Wall Street and US Treasuries slipped as investors locked in profits following Wednesday's rally.
In 1.25pm trading in New York, the Dow Jones Industrial Average declined 0.1 per cent, while the Nasdaq Composite Index also slipped 0.1 per cent. In 1.10pm trading, the Standard & Poor's 500 Index fell 0.2 per cent.
The Dow moved lower as declines in shares of DuPont and those of Chevron, down 1.1 per cent and 0.9 per cent respectively, outweighed gains in shares of IBM and those of Goldman Sachs, up 0.9 per cent and 0.8 per cent respectively.
"There is certainly the element of profit taking today," Marcelle Daher, senior managing director, asset allocation at Manulife Asset Management in Boston, Massachusetts, told Reuters.
Fed Chair Janet Yellen quelled expectations that the central bank was looking to speed up the pace of interest rate increases, following the rate hike on Wednesday.
"The simple message is the economy's doing well," Yellen told reporters on Wednesday. "We have confidence in the robustness of the economy and its resilience to shocks."
Indeed, the latest economic data underlined the positive outlook. A Commerce Department report showed housing starts climbed 3 per cent to a seasonally adjusted annualised rate of 1.29 million units in February.
Meanwhile, a Labour Department report showed initial claims for state unemployment benefits slipped 2,000 to a seasonally adjusted 241,000 for the week ended March 11.
"The reports painted a mostly upbeat picture of the economy," Daniel Silver, an economist at JPMorgan in New York, told Reuters.
Shares of Tyson Foods dropped, trading 2.4 per cent weaker as of 1.37pm in New York, after reports that a deadly form of bird flu infected a second commercial chicken flock that supplies the company.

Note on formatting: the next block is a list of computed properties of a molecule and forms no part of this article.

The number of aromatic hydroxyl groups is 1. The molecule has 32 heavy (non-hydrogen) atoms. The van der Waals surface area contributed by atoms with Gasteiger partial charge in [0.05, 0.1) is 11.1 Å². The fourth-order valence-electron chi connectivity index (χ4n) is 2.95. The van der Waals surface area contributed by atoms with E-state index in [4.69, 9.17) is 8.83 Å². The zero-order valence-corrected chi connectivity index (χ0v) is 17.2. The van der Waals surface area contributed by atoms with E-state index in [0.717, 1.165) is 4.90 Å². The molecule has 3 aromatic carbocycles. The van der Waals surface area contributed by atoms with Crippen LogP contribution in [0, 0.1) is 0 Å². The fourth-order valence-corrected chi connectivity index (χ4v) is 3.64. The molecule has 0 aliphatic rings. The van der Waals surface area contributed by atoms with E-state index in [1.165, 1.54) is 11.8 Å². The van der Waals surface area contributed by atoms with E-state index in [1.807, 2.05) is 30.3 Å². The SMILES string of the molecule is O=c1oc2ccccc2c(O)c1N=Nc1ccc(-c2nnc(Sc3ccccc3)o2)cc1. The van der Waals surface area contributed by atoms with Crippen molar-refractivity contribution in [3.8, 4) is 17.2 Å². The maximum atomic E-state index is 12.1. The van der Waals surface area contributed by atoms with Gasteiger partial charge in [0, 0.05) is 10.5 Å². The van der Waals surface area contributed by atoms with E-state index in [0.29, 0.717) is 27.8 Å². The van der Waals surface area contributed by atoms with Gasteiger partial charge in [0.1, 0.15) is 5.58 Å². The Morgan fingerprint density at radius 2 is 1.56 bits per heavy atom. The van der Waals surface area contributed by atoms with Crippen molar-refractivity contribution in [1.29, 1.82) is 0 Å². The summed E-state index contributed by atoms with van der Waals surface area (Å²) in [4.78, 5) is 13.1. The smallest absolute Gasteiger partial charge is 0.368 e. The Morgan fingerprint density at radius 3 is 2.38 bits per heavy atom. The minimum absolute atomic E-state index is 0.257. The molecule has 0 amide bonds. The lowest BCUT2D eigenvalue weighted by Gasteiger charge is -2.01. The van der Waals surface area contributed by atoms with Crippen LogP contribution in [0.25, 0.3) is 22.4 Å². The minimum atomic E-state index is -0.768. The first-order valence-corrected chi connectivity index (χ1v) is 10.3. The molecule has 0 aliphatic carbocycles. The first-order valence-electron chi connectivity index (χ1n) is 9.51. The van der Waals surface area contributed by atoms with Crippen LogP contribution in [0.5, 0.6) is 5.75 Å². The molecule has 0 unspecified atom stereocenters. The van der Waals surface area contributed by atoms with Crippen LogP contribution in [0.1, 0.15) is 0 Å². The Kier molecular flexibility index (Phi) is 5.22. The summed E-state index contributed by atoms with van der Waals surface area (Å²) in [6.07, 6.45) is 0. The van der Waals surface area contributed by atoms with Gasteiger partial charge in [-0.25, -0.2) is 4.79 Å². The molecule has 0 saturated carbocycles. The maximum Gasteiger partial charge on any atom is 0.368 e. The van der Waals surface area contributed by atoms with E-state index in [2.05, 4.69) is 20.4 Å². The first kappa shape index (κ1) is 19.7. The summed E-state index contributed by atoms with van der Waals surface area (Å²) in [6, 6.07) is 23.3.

In Europe, the Stoxx 600 Index ended the session with 0.7 per cent increase from the previous close. Germany's DAX Index rose 0.6 per cent, as did the UK's FTSE 100 Index and France's CAC 40 Index.
In the Netherlands, the benchmark AEX Index closed 0.6 per cent higher after Dutch voters did not give Geert Wilders' anti-Islam, anti-European Union Freedom Party the victory he was hoping for. Prime Minister Mark Rutte's Liberal Party comfortably secured the most seats in parliament.
"Dutch voters rejected populism and voted for Europe," Jacob Funk Kirkegaard, a senior fellow with the Peterson Institute for International Economics in Washington, told Bloomberg. "It seems like Rutte's appeal for a 'centrist fightback against Trump and Brexit' was heard."
Bucking the trend, shares of J Sainsbury closed 1.2 per cent lower after the British supermarket chain posted a decline in quarterly sales at its supermarkets and said it is lowering costs to deal with the impact of the slide in the pound following the Brexit vote.
Sainsbury's like-for-like retail sales fell 0.5 per cent in the in the nine weeks ended March 11, excluding fuel, while those of its Argos business gained 4.3 per cent in the same period.
"The market remains very competitive and the impact of cost price pressures remains uncertain," Mike Coupe, Group Chief Executive, said in a statement.